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Just in: Lapierre Pulsium 700

A cobble-taming endurance bike with a top tube that's designed to absorb vibration

Seen under some of the riders in this year’s Paris-Roubaix, the Lapierre Pulsium is designed to take on the worst surfaces in comfort while also getting the power through to the road. We’ve managed to get our hands on the £3,099.99 Pulsium 700 model to see what it’s like on the pothole strewn roads of the south-west, but before we do that let's take a look at some of the technology the French company’s engineers have included in the design.

The first thing you’ll notice about the Pulsium is the split top tube design just in front of the seat tube junction. There's a small rubber elastomer in the curved top tube that's intended to absorb vibration from the road surface.

The upper strut – the bit between the top tube and the seat post clamp – is designed to flex enough for the elastomer to compress by a maximum of 3.5mm, according to Lapierre, while acting like a brace to keep things stiff laterally. They say that flex between the two tubes is 27% greater than you get with their other endurance, the Sensium.

The curve from the top tube continues on through to the seatstays, acting like leaf spring suspension, according to Lapierre. The aim  is to take out the vibration before it travels up the seat post and through to the rider.

Lapierre have gone for a similar approach with the fork. They’ve created more of a curve in the legs by increasing the offset from 43mm to 50mm. The idea is to provide more shock absorption which should benefit your hands and wrists in the long run.

I’m interested to see what effect this has on handling, though, because increasing the offset reduces the trail (trail is the distance from the centre of the contact point of the front wheel with the ground to the intersection of the steering axis with the ground), and that can make things twitchy.

The lower half of the frame is all about transferring power using what Lapierre call Power Box technology. The front section of the top tube, tapered head tube, down tube, bottom bracket area and chainstays are all oversized. Lapierre say they’ve increased the length of the carbon fibres to maximise the amount of stiffness through these areas, so the Pulsium shouldn’t struggle to get the power down.

Races like the Tour of Flanders and Paris-Roubaix need big tyres to cope with the cobbles and the Pulsium will take widths up to 32mm thanks to a neat little bracket to adjust the height of the caliper at the rear brake bridge. Saying that, the Ultegra callipers will only take a maximum of 28mm so you'd  need to change those too.

The Pulsium comes in six sizes with top tube lengths ranging from 52cm up to 60cm. Each size gets its own carbon layup to optimise the power and comfort mix I’ve mentioned above, according to Lapierre. This includes the use of both 24T and 30T carbon fibres to get things just right.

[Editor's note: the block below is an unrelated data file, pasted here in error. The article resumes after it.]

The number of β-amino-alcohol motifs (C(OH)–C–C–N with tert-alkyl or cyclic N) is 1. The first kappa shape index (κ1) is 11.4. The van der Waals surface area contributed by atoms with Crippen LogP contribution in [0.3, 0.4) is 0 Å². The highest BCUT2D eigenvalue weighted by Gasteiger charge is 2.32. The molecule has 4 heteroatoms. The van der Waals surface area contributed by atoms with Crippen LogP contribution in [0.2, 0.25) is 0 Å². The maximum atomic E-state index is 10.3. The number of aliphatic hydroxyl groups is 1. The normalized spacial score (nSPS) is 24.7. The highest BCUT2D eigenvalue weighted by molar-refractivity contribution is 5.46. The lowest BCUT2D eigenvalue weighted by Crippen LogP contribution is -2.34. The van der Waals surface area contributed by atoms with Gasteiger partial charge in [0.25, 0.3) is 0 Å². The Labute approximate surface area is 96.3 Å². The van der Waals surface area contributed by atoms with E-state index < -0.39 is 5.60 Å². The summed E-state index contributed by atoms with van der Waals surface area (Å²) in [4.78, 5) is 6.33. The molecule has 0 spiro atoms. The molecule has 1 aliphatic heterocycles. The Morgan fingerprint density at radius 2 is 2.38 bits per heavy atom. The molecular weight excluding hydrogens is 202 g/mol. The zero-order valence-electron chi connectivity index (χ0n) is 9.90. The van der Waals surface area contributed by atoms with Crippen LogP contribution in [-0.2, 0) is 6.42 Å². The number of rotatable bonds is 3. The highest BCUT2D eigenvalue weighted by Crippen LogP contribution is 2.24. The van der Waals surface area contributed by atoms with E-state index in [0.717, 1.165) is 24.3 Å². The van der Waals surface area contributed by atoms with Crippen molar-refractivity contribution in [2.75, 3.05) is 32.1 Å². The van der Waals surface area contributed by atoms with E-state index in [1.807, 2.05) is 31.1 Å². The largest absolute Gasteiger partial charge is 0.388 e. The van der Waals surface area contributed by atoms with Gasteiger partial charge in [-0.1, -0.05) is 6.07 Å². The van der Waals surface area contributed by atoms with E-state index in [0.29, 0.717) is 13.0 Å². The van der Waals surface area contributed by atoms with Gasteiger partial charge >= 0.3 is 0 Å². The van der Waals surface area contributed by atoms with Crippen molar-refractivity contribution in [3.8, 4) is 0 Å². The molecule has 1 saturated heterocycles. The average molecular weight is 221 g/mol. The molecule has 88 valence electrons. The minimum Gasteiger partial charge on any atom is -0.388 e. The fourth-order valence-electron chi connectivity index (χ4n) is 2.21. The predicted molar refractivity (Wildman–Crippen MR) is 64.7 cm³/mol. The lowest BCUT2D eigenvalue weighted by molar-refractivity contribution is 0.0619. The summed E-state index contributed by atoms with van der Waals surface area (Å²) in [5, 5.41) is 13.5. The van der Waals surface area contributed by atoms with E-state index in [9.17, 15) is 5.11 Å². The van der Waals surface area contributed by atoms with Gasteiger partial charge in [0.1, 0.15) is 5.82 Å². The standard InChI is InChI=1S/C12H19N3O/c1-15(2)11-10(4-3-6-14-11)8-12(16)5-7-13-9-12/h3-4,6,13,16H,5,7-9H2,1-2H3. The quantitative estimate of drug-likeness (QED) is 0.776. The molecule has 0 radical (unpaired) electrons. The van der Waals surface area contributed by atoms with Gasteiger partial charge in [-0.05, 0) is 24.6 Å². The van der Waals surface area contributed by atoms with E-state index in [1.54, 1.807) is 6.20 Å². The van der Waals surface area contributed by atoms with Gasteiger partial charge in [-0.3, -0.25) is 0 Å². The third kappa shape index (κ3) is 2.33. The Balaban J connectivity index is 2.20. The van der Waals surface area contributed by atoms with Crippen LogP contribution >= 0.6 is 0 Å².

The geometry is quite relaxed with our medium having a 165mm head tube length and a 545mm effective top tube. This’ll give a slightly more upright position than on a standard road bike, taking more of your bodyweight off the bars.

The Pulsium is ready for either electronic or mechanical shifting with the internal cables making for a clean look. Also, the cables are kept away from the tube walls to stop any rattling over rough surfaces; there's not much that's more irritating than a buzzing frame on a rough ride.  

The 700 model is the top build of three standard models and comes equipped with a full Shimano Ultegra Di2 electronic groupset with an internal seatpost battery. It’s the latest 11-speed version and comes with a decent spread of gears thanks to a 50/34T chainset and 11/32T cassette.

The components are pretty impressive too with Zipp supplying the handlebars and stem, and an Aliante saddle from Fizik.

Mavic provide the wheelset with their Ksyrium Equipe WTS and matching tyres – a bit of a budget offering for a three grand bike, but they’ve always shown themselves to be durable and quick rolling. 

Other models in the range are the 105-equipped 300 for £1,699.99 and the 500 which comes with mechanical Ultegra for £2,249.99.   

Right, the rain has stopped and the sun has come out so I’m off to find some cobbles. The review will be up soon so stay tuned to find out how this one performs. In the meantime, get more info from

With 20 years of road cycling and over 150,000 miles in his legs it's safe to say Stu is happiest when on the bike whatever the weather. Since writing his first review for back in 2009 he has also had a career in engineering including 3D-CAD design and product development, so has a real passion for all of the latest technology coming through in the industry but is also a sucker for a classic steel frame, skinny tyres, rim brakes and a damn good paintjob.
His fascination with gravel bikes is getting out of control too!

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